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Modeling choice and estimating utility in simple experimental games

Breitmoser, Yves (2012): Modeling choice and estimating utility in simple experimental games.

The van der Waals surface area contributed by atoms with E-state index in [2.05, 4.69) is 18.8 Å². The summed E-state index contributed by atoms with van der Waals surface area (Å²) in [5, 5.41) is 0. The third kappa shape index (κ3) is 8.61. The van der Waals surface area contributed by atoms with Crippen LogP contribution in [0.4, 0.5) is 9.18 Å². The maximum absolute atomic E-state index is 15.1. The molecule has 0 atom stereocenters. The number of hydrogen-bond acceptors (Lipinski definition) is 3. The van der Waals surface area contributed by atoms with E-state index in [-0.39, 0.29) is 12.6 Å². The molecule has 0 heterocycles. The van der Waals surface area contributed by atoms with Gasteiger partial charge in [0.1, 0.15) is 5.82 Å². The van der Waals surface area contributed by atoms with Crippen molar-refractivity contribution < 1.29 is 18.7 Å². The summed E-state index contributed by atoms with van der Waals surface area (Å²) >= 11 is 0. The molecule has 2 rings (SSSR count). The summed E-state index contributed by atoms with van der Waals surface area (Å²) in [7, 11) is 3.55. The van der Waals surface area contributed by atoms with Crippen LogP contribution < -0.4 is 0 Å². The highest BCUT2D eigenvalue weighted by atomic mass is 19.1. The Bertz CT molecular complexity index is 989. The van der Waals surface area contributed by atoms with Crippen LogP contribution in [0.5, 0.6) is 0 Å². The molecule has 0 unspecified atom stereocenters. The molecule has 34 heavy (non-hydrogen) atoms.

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Current experimental research seeks to estimate shape and parameterization of utility functions. The underlying experimental games tend to be "simple" in that best responses are salient and individual choices consistent, but the analyses arrive at diverging results. I analyze how precision of estimation and robustness of results depend on the choice models used in the analysis. Analyzing dictator and public goods games, I find that regression models overfit drastically when choices exhibit high precision (dictator games), that structural models with simple error structure (normal or extreme value) do not fit the curvature, and that random behavior and random taste models do not identify social motives robustly. The choice process is captured well through the random utility model for ordered alternatives ("ordered GEV", Small, 1987).

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